Wendy: I am a 41y/o female with a family history of Cardiac disease. At 39 I had a cardiac cath secondary to calcifications of LMCA showing up on spiral CT of chest. The cath showed that the artery is clear and the calcification is of the artery itself. With no dilation I have been restricted to HR no higher than 140. I have in the last 3 mos especially been experiencing constant fatigue, shortness of breath with exertion and intermittent chest and upper middle back pain. What would be next course of action if cath still show no blockage?
Dr__Stephen_Ellis: The cause of your pain could be due to progression of blockages, microvascular disease or non-cardiac etiology.
Dr__Joseph_Sabik: A stress test with imaging may be the next important step in determining the etiology of your pain. If microvascular disease is suspected, an MRI perfusion study is best.
leslie: my mother is a 75 year old with a history of heart disease. she suffered a heart attack at the age of 57 and underwent angioplasty. in 2003 she had a triple by-pass surgery. She also has stents in both carotid arteries. She is significantly overweight, is mobile but suffers from stable angina. I would like to arrange for her to have an assessment in Cleveland to determine if there is anything that can improve her quality of life and her mental outlook (her last cardiologist indicated that 'she was lucky to be alive and shouldn't really be' so there wasn't much he could do for her). Her family physician can provide a referral. Who should I make an appointment with? Thanks for your assistance.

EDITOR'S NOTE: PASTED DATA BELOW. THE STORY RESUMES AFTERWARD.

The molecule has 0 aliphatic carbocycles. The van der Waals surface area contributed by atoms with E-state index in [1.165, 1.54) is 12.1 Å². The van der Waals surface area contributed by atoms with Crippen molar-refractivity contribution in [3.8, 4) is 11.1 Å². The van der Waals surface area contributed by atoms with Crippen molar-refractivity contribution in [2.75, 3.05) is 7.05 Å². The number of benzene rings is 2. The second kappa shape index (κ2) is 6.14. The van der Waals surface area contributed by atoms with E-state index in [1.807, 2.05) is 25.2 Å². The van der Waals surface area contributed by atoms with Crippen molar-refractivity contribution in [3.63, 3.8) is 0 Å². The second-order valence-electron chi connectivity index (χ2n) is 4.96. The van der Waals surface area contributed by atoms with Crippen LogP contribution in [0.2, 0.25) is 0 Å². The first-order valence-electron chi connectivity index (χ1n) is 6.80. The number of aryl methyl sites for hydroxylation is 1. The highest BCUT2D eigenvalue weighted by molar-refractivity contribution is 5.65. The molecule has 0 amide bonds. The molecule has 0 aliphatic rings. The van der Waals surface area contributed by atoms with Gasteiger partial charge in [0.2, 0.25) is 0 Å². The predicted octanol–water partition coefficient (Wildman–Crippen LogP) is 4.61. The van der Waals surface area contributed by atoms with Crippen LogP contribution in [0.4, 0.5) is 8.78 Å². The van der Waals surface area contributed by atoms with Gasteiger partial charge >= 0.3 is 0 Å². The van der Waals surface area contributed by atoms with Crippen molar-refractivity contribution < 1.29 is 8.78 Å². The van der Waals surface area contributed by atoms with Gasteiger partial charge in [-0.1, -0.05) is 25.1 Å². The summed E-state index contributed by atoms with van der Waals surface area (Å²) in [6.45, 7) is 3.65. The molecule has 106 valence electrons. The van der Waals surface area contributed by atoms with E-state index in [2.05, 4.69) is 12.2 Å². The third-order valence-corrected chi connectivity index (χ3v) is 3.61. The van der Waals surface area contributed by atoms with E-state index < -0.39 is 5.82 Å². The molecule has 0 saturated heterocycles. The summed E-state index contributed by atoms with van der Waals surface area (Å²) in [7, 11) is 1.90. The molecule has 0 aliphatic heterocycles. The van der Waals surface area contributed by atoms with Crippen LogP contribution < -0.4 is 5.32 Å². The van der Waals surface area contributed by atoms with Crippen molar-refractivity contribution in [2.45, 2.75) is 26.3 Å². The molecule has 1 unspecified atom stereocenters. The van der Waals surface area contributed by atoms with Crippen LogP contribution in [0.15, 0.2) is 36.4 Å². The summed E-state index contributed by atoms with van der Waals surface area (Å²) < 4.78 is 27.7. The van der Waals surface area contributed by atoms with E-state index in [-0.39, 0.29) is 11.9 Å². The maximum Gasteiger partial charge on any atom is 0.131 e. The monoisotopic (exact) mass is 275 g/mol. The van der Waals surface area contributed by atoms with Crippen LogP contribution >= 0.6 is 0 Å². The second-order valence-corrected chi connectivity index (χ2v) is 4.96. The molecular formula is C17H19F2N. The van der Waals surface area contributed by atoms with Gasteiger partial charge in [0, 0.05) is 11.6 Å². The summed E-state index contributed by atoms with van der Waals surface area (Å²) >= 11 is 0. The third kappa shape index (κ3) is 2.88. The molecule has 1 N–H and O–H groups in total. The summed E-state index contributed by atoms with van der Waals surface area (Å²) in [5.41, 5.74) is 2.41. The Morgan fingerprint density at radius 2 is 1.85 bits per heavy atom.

Dr__Stephen_Ellis: You should make an appointment with one of our clinical cardiologists—they would be happy to see her - they could manage her heart and vascular disease. We also have a specialized center for women with heart disease—that is also an option.
metman: What is the best stress test, a thallium stress or a stress echo?
Dr__Stephen_Ellis: It depends on your body shape and local expertise. Across general populations they perform comparably but for individual patients one may be recommended over the other.